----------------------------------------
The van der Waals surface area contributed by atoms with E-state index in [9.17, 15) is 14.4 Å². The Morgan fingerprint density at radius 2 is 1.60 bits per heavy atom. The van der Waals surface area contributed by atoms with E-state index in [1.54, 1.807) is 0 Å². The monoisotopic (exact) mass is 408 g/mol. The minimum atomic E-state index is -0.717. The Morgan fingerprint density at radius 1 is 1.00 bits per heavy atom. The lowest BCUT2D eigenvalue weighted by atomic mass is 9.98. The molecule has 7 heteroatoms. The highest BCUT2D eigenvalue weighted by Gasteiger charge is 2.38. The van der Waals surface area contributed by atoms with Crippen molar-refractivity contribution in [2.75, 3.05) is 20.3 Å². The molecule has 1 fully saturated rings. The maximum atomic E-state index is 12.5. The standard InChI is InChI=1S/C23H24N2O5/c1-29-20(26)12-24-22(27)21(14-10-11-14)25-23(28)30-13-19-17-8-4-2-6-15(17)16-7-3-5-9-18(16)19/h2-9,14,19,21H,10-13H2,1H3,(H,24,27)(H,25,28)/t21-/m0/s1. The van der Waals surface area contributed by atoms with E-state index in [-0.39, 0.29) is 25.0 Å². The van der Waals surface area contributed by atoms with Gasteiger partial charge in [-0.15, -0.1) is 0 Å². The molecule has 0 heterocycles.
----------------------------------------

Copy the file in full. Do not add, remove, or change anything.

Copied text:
The van der Waals surface area contributed by atoms with E-state index in [9.17, 15) is 14.4 Å². The Morgan fingerprint density at radius 2 is 1.60 bits per heavy atom. The van der Waals surface area contributed by atoms with E-state index in [1.54, 1.807) is 0 Å². The monoisotopic (exact) mass is 408 g/mol. The minimum atomic E-state index is -0.717. The Morgan fingerprint density at radius 1 is 1.00 bits per heavy atom. The lowest BCUT2D eigenvalue weighted by atomic mass is 9.98. The molecule has 7 heteroatoms. The highest BCUT2D eigenvalue weighted by Gasteiger charge is 2.38. The van der Waals surface area contributed by atoms with Crippen molar-refractivity contribution in [2.75, 3.05) is 20.3 Å². The molecule has 1 fully saturated rings. The maximum atomic E-state index is 12.5. The standard InChI is InChI=1S/C23H24N2O5/c1-29-20(26)12-24-22(27)21(14-10-11-14)25-23(28)30-13-19-17-8-4-2-6-15(17)16-7-3-5-9-18(16)19/h2-9,14,19,21H,10-13H2,1H3,(H,24,27)(H,25,28)/t21-/m0/s1. The van der Waals surface area contributed by atoms with E-state index in [-0.39, 0.29) is 25.0 Å². The van der Waals surface area contributed by atoms with Gasteiger partial charge in [-0.15, -0.1) is 0 Å². The molecule has 0 heterocycles.